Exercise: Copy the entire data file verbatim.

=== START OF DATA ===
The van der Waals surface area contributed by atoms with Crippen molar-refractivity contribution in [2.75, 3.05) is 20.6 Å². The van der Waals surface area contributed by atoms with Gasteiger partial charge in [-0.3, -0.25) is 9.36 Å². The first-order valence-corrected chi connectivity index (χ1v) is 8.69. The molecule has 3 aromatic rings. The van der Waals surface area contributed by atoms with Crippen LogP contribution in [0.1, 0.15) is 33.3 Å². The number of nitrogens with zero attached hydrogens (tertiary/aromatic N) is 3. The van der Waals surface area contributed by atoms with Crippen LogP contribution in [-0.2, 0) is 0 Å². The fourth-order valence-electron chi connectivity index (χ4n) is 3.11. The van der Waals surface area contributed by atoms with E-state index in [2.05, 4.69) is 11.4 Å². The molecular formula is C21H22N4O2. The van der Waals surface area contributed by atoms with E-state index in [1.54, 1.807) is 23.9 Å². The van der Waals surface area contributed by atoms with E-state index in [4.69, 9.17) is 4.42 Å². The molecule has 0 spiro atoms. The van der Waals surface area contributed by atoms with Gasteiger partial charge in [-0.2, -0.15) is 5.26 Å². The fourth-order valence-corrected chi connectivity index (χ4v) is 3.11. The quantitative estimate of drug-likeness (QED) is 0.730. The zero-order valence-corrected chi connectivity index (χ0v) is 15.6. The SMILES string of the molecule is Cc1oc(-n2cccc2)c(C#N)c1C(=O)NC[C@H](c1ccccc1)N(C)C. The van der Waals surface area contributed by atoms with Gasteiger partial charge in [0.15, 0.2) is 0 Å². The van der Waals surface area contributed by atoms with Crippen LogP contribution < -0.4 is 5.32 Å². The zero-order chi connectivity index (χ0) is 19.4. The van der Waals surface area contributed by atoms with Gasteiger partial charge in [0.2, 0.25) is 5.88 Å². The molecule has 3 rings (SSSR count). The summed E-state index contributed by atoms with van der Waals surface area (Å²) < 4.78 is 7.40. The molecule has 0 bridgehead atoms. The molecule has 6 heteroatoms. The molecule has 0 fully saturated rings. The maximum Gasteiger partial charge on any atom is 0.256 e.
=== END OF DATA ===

The van der Waals surface area contributed by atoms with Crippen molar-refractivity contribution in [2.75, 3.05) is 20.6 Å². The van der Waals surface area contributed by atoms with Gasteiger partial charge in [-0.3, -0.25) is 9.36 Å². The first-order valence-corrected chi connectivity index (χ1v) is 8.69. The molecule has 3 aromatic rings. The van der Waals surface area contributed by atoms with Crippen LogP contribution in [0.1, 0.15) is 33.3 Å². The number of nitrogens with zero attached hydrogens (tertiary/aromatic N) is 3. The van der Waals surface area contributed by atoms with Crippen LogP contribution in [-0.2, 0) is 0 Å². The fourth-order valence-electron chi connectivity index (χ4n) is 3.11. The van der Waals surface area contributed by atoms with E-state index in [2.05, 4.69) is 11.4 Å². The molecular formula is C21H22N4O2. The van der Waals surface area contributed by atoms with E-state index in [1.54, 1.807) is 23.9 Å². The van der Waals surface area contributed by atoms with E-state index in [4.69, 9.17) is 4.42 Å². The molecule has 0 spiro atoms. The van der Waals surface area contributed by atoms with Gasteiger partial charge in [-0.2, -0.15) is 5.26 Å². The fourth-order valence-corrected chi connectivity index (χ4v) is 3.11. The quantitative estimate of drug-likeness (QED) is 0.730. The zero-order valence-corrected chi connectivity index (χ0v) is 15.6. The SMILES string of the molecule is Cc1oc(-n2cccc2)c(C#N)c1C(=O)NC[C@H](c1ccccc1)N(C)C. The van der Waals surface area contributed by atoms with Gasteiger partial charge in [0.15, 0.2) is 0 Å². The van der Waals surface area contributed by atoms with Crippen LogP contribution < -0.4 is 5.32 Å². The zero-order chi connectivity index (χ0) is 19.4. The van der Waals surface area contributed by atoms with Gasteiger partial charge in [0.2, 0.25) is 5.88 Å². The molecule has 3 rings (SSSR count). The summed E-state index contributed by atoms with van der Waals surface area (Å²) < 4.78 is 7.40. The molecule has 0 bridgehead atoms. The molecule has 6 heteroatoms. The molecule has 0 fully saturated rings. The maximum Gasteiger partial charge on any atom is 0.256 e.